16. August 2012 17:20
NHS hospitals are losing specialist diabetes consultants and nurses, with negative results for patient care, experts writing in the BMJ have said.
The editorial argues that poor management of diabetes by the NHS is due not only to patient lifestyles but also to financial pressure on hospitals.
It points to a major increase in the death rate of young women with type 1 diabetes as evidence that specialist NHS treatment capacity is declining.
Reports on the crisis of NHS diabetes care tend to focus on the increasing prevalence of type 2 diabetes, most cases of which are related to obesity.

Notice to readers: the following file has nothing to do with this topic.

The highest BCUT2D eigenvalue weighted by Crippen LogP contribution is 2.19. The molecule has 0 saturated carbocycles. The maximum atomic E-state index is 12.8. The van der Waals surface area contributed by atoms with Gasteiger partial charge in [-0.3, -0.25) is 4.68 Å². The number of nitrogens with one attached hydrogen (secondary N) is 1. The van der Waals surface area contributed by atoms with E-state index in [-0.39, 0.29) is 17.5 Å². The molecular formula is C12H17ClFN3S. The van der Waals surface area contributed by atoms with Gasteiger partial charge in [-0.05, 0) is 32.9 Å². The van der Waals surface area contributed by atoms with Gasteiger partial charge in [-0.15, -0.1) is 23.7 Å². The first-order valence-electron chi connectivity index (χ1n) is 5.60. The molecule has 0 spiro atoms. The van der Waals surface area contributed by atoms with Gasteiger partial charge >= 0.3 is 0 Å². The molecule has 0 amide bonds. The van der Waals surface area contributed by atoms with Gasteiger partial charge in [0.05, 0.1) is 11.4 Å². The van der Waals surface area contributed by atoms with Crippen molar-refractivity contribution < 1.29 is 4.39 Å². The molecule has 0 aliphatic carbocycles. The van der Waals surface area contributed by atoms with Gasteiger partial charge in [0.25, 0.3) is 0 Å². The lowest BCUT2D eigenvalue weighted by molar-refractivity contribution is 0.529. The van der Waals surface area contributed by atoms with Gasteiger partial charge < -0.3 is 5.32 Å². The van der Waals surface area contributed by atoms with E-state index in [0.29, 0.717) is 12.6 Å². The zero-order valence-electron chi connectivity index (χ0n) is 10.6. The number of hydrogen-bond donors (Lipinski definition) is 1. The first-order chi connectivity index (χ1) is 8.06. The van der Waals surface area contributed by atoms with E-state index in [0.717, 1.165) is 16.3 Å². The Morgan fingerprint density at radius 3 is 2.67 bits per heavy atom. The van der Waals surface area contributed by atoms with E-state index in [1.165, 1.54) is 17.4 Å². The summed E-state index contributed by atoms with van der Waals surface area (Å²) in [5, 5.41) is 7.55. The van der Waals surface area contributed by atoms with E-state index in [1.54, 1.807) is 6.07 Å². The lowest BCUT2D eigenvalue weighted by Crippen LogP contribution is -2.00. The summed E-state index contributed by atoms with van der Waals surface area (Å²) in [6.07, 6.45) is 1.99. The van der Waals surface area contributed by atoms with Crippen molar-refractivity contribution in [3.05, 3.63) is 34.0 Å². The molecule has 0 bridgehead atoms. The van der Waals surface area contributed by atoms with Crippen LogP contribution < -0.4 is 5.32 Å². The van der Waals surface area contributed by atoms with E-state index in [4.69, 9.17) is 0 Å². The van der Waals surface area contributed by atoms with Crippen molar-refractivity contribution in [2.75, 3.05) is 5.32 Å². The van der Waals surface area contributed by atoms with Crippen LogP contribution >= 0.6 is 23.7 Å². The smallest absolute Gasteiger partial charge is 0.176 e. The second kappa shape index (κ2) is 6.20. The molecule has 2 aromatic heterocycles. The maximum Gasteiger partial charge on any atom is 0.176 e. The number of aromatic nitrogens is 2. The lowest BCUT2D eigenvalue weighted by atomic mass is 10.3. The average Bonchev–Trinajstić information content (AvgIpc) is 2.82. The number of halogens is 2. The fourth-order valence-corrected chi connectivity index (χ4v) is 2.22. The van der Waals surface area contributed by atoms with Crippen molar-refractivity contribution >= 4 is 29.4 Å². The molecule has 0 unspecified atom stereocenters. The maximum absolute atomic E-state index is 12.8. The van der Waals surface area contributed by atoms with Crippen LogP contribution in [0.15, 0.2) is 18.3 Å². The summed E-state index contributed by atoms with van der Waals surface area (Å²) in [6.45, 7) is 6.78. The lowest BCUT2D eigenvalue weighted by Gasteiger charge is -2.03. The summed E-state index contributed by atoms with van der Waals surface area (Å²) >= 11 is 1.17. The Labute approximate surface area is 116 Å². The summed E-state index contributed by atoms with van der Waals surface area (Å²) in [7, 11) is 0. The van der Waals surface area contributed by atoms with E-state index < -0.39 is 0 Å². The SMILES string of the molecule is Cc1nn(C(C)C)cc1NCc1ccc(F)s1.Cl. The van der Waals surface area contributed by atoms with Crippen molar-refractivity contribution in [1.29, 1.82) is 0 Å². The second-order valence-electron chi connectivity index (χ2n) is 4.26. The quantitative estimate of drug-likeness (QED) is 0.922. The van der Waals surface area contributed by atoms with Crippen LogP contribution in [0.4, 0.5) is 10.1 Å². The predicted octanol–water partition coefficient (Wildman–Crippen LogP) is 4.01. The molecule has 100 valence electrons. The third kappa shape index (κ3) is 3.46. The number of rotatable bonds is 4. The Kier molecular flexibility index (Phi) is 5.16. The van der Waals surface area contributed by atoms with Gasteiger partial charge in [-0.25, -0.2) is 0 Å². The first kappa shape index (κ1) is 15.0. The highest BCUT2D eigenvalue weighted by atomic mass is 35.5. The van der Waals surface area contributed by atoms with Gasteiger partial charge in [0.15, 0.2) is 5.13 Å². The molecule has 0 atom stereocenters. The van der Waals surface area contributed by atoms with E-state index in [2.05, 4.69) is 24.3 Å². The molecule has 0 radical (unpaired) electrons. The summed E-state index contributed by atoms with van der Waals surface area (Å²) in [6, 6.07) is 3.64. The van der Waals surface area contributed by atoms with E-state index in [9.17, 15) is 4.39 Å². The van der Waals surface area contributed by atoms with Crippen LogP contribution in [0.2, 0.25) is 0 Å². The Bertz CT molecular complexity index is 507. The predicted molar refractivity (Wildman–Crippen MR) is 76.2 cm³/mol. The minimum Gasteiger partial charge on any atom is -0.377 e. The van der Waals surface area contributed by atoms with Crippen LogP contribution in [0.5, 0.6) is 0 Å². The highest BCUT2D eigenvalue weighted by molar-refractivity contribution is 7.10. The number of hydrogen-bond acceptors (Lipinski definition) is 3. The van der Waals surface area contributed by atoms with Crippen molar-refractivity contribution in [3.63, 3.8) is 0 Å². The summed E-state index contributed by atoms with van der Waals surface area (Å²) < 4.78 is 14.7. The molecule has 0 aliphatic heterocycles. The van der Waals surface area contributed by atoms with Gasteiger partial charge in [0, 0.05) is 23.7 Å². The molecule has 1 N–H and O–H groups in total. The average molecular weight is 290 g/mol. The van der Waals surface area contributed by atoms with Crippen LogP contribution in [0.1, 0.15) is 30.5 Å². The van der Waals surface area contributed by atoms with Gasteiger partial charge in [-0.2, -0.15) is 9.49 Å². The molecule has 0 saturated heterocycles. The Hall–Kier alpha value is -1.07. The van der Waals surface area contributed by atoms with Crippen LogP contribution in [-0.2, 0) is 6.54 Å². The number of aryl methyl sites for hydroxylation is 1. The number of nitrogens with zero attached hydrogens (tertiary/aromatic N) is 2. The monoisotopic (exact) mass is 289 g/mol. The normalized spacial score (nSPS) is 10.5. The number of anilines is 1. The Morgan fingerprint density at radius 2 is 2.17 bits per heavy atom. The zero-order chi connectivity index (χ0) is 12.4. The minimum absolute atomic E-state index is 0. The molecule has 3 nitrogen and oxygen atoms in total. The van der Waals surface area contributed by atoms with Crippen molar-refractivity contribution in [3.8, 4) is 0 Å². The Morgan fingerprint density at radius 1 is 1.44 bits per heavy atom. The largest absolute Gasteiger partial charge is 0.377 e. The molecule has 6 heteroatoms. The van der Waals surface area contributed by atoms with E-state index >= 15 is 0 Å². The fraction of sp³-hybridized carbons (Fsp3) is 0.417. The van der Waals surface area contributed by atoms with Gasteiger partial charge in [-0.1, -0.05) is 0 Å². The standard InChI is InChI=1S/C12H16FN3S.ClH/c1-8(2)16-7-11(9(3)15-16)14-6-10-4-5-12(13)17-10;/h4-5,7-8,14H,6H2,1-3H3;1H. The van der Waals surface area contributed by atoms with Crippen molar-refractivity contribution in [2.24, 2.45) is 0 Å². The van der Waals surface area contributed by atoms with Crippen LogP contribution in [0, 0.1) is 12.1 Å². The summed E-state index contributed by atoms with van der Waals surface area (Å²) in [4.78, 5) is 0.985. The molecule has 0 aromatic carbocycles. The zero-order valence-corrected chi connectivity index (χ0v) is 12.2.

However, according to the National Diabetes Audit, the death rate among women aged 15–34 with type 1 diabetes increased ninefold from 2007 to 2011. Obesity is rarely a factor in such cases.
The authors note that financial pressures on PCTs has led to a growing pattern of diabetes specialist teams being reduced or dropped altogether.
Hospital teams of diabetes specialist nurses are tending to be replaced by practice nurses who have less expertise in this complex treatment area.
Specialist diabetes consultants are being replaced by acute physicians. A recent survey showed that 30% of diabetes specialist registrars were unable to find a consultant position within a year of qualifying.
The authors argue that the payment by results tariff is “a barrier to integration” that “deprives patients of access to a specialist team”.
Some areas have “informally” bypassed PbR to make more integrated care of diabetes affordable, they note – and this approach “needs to be introduced nationally” to facilitate patient movement between primary, community and secondary care.